For the detail of this we must go to the New Testament. The trespass offering itself says nothing even in type, only indicates an over-recompense, the nature of which it does not further declare. But we, thank God, can declare it. "Now," says the Lord, speaking of what He was soon to suffer - "Now is the Son of Man glorified, and God is glorified in Him; if God be glorified in Him, God shall also glorify Him in Himself, and shall straightway glorify Him." (Jno. xiii. 31, 32.) This surely is the key of all that the offering implies. The glory of God accomplished by One who has become Son of Man for this purpose; this answered in glory by God, an answer in which the objects of His grace are made to share: how far beyond the mere putting away of sin and its results is thus indicated! Goodness, holiness, righteousness in God maintained and manifested as no where else; mercy and grace declared how wondrously! For men, in result, not an earthly paradise again restored, but heaven opened; not innocence, but the image of God in righteousness and holiness of truth; not Adam-life, but Christ as Life eternal; not part with merely sinless men, but part with Christ in glory. For "not as the offence even so is the free gift; . . . . for if through one man’s offence death reigned by one, much more they which receive abundance of grace and of the gift of righteousness shall reign in life by One, Jesus Christ."

Thus in both ways through our Trespass Offering is the fifth part more made good. And now, having completed, briefly enough, our survey of these Levitical sacrifices, let us look back at them for a moment in what was in fact, as we see in the law of the leper, the order of application. This was not a simple reversal of the order in which these chapters give them however, for while the trespass offering preceded in this way all the rest, and the sin offering always, for an obvious reason, the sweet savour offerings, on the contrary the burnt offering invariably preceded the rest of these; the meat offering following next, and connected with it often as if its proper appendage - "the burnt offering and its meat offering" (Lev. xxiii. 13, 18; Num. viii. 8; xv. 24; xxix. 3, 9, etc.) the peace offering closing the whole. When, however, the peace offering alone was offered, the meat offering became its adjunct, and was prescribed in a scale proportionate to the value of this, as it was in the case of the burnt offering itself (Num. xv. 1-14).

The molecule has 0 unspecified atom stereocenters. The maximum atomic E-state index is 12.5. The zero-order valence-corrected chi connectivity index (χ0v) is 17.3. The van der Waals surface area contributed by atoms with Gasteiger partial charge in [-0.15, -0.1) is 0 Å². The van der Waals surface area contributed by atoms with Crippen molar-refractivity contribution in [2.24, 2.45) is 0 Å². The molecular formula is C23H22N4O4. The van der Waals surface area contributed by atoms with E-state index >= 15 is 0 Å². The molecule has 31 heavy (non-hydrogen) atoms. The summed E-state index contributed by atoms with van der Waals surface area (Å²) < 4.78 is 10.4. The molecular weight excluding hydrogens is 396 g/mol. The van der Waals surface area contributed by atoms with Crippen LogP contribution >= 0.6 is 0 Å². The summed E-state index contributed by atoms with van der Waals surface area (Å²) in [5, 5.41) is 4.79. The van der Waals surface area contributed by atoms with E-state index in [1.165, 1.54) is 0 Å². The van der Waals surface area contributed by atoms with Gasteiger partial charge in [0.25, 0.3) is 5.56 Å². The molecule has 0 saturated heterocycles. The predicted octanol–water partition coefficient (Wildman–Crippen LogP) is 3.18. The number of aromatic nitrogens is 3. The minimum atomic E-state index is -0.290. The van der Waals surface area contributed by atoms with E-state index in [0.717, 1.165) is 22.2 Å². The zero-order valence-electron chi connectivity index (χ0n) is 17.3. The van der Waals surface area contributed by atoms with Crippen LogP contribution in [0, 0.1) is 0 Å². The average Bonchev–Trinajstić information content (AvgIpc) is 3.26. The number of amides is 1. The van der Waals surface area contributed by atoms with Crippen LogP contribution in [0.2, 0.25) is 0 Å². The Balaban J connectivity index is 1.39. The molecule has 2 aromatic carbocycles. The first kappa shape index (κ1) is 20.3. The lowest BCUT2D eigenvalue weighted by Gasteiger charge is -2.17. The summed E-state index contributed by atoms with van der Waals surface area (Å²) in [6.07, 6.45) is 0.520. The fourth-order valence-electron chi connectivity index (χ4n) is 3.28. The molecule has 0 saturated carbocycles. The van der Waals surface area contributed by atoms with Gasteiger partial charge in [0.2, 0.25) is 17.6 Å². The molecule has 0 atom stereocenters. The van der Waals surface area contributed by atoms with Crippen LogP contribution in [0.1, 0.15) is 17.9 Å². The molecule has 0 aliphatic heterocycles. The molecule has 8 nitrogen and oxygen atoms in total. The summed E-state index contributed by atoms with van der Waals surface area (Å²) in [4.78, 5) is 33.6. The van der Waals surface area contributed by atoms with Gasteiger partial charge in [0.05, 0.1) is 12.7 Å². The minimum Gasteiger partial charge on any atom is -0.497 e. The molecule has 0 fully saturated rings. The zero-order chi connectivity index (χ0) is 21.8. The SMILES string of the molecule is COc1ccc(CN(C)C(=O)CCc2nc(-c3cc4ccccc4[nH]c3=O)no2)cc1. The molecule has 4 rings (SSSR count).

First, then, we have the offerings which settled the whole question of sin as against the offerer, and then those for acceptance, or a sweet savour. Not only the burnt offering was for the "acceptance" of him who brought it, but the peace offering also (Lev. xix. 5; xxii. 25). This is not said directly of the meat offering, but it is of the sheaf of first fruits (Lev. xxiii. 11), with which, however, a burnt offering was offered. The difference of course results from the meat offering being no real sacrifice, although it might be offered, as we have seen, even for a sin offering, where the extreme poverty of the offerer permitted nothing more. The meat offering spoke of Christ, but in the perfection of His holy life, not as a vicarious Substitute for sinners. The perfection of His life could not, it is plain, atone for sin, nor be in itself the acceptance of a sinner; yet it could not be omitted either from God’s estimate of the work of His beloved Son. Hence, as it makes necessary part of that accomplished righteousness in the value of which He has entered into His presence and as man sat down there, so in its value also we stand before God. The place of the meat offering in connection with the burnt-offering speaks clearly here.

Finally, the peace offering closing all is witness to us that God would have our communion with Himself find its measure and character from the apprehension of this place of acceptance and what has procured it for us: in Christ; as Christ; justified and sanctified in His precious name. When we compare this place with the feebleness of our apprehension of it, we have cause indeed for the deepest humiliation before God; but what reason for encouragement also in this grace that continually beckons us forward to enjoy our portion according to the fullness of it as the word of God’s grace so constantly presents it before our eyes, and in the power of the Spirit of Christ given to us, without limit, save as, alas! unbelief on our part may impose a limit!